Show Figures

Figure 1

14 pages, 1092 KiB  
Article
Navigating University: The Design and Evaluation of a Holistic Support Programme for Autistic Students in Higher Education
by Charlotte Brownlow, Neil Martin, Donna-Marie Thompson, Amelia Dowe, Ding Abawi, Jessica Harrison and Sonja March
Educ. Sci. 2023, 13(5), 521; https://doi.org/10.3390/educsci13050521 - 20 May 2023
Cited by 2 | Viewed by 1555
Abstract
Successfully engaging with university study can be challenging for autistic students and has been highlighted in the research literature as an area of concern. This study sought to address support for autistic students at one Australian university through the development of a bespoke [...] Read more.
Successfully engaging with university study can be challenging for autistic students and has been highlighted in the research literature as an area of concern. This study sought to address support for autistic students at one Australian university through the development of a bespoke programme called A-Skills. The programme was co-designed with autistic students drawing on principles of self-determination theory and it aimed to develop study and student life skills. This paper presents a longitudinal evaluation of the programme using semi-structured interviews and user engagement metrics from the online platform. Our findings indicated that engagement with the programme varied between individuals but adopting a principle of co-design ensured that the topics of focus were important to the needs of the students it sought to support. Further, interview data suggested both positive sentiment and value towards the initiative amongst participants. Although online delivery enabled choice, there were potential challenges in fostering relatedness, which was addressed to some degree through synchronous online weekly sessions facilitated by an autistic student. Core to the success of A-Skills is the co-design approach as a central principle in the design, development and evaluation of the programme. With continued research and iterative design, the programme could be adopted more widely. Full article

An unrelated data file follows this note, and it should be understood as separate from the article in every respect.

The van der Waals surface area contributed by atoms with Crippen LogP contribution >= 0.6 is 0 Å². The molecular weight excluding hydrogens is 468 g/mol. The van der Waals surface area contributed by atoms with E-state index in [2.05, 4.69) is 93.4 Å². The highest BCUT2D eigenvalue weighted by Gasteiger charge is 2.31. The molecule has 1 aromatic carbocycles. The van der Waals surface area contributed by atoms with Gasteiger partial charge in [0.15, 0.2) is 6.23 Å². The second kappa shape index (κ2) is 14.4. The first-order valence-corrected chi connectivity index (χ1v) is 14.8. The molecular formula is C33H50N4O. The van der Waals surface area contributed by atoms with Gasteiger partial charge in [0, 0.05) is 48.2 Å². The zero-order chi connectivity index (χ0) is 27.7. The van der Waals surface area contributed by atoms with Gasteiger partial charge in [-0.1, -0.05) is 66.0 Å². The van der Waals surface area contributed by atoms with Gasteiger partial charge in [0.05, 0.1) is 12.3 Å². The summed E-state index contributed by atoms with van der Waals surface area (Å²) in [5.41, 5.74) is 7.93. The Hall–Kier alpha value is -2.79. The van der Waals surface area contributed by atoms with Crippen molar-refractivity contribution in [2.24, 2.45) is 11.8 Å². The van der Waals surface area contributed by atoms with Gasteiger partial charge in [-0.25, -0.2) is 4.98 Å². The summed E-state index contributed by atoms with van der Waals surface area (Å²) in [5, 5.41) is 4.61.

Show Figures

Figure 1

22 pages, 919 KiB  
Article
Teacher Mental Health Literacy and Child Development in Australian Primary Schools: A Program Evaluation
by Melissa Bowyer, Erich C. Fein and Govind Krishnamoorthy
Educ. Sci. 2023, 13(4), 329; https://doi.org/10.3390/educsci13040329 - 23 Mar 2023
Cited by 2 | Viewed by 2713
Abstract
Primary school teachers play a significant role in the support of children with mental health and developmental concerns, which can be comorbid or share similar symptomology. The literature suggests there is a deficiency in teacher mental health literacy (MHL), indicating that teachers often [...] Read more.
Primary school teachers play a significant role in the support of children with mental health and developmental concerns, which can be comorbid or share similar symptomology. The literature suggests there is a deficiency in teacher mental health literacy (MHL), indicating that teachers often lack the knowledge and confidence to support childhood mental health. This study evaluated the success of the Mental Health Literacy for Educators Training Program for a subset of Queensland (QLD) primary school teachers, with a focus on the developmental areas of Attention Deficit Hyperactivity Disorder, Speech and Language Disorders, and Sensory Processing Disorders. The aim was to evaluate whether knowledge and confidence improved on training completion and to evaluate the satisfaction of the training. This research used a longitudinal design (pre- and post-training) with a sample of 81 QLD primary school teaching staff over a three-year period (2013–2015). The results showed that knowledge and confidence improved on training completion and were strongly correlated. The satisfaction with training was high and positively correlated with knowledge acquisition and confidence attainment. In respect of complex effects, a moderated mediation model showed that confidence mediated the relationship between satisfaction and knowledge, and years of teaching experience as a moderator had no effect directly on confidence or in producing a conditional indirect effect on knowledge. This study considers limitations such as ceiling effects, participant and self-selection biases, and sample representation, which limits the interpretation of the findings. At last, it also recommends additional longitudinal follow-up periods to assess knowledge maintenance, teacher helping behaviours, and benefits to children as key directions for future research. Full article